Set in an Emirati neighbourhood, or fireej, the film focuses on two 16-year-olds, Mansoor and Kaltham, on a journey of self-discovery as they travel to Abu Dhabi, caught in family conflicts and the flush of first love.

The crew of 90 was considerably larger than Al Jahani had ever managed and only half of the 10 lead and supporting characters could be found in the Emirates. While Omar Al Mulla, who plays Mansoor, is from Sharjah, it was a struggle to find female Emirati actresses so Neven Madi from Syria played Kaltham, with the help of a dialect coach to teach her and the rest of the cast certain Emirati inflections.

“It is always a challenge to find skilled Emirati actors, particularly female ones,” says Al Janahi. “The majority of families feel it is not respectable.

“I had people from all Arabic nationalities on set. There were a few people who worked on previous films but the reality is we do not have enough cast or crew with enough experience in film. I would love to be able to find all the actors I need in the UAE but I cannot.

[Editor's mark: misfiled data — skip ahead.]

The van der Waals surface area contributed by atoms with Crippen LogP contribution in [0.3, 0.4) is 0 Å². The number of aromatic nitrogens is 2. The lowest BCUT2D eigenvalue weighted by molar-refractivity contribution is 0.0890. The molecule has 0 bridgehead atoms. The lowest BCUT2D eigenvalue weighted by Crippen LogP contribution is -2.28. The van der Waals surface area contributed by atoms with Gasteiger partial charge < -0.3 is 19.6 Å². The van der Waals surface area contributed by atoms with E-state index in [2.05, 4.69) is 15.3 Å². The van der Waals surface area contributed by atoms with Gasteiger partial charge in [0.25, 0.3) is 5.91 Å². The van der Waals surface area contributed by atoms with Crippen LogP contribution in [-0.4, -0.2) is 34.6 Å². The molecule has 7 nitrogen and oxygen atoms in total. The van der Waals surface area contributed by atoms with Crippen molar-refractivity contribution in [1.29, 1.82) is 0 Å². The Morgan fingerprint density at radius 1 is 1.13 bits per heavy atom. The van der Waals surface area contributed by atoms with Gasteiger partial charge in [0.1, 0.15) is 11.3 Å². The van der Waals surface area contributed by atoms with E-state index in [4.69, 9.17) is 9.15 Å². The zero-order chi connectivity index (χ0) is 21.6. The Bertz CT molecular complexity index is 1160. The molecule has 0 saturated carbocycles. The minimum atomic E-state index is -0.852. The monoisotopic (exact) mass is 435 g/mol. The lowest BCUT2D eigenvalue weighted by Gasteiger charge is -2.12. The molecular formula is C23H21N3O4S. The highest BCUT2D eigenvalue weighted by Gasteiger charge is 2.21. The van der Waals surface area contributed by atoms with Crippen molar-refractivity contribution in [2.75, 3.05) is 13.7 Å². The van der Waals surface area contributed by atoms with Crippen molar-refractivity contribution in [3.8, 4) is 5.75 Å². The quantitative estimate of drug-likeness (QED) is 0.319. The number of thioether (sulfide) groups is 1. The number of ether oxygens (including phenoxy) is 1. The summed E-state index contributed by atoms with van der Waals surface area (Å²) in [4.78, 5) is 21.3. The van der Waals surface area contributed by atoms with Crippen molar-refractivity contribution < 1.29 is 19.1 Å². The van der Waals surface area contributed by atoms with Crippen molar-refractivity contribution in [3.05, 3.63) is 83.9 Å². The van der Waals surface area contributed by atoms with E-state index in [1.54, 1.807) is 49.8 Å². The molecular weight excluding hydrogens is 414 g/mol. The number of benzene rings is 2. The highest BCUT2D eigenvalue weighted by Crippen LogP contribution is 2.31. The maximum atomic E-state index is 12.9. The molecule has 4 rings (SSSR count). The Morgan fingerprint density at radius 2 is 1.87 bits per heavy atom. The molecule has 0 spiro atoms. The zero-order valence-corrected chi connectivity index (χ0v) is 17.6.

“The reality is changing though and there is a certain film culture today. It is a slow process but at least it is happening.”

Sea Shadow, which premieres on October 19 before going on general release in November, took 18 months to make from the first casting call to the final edit. What leaps out, says Mohammed Al Otaiba, head of Image Nation Abu Dhabi, is the broader appeal of this rites-of-passage tale.

“It speaks to the minds of youth here but it also touches on universal themes and stories,” he says. “A non-regional audience will also appreciate this story.”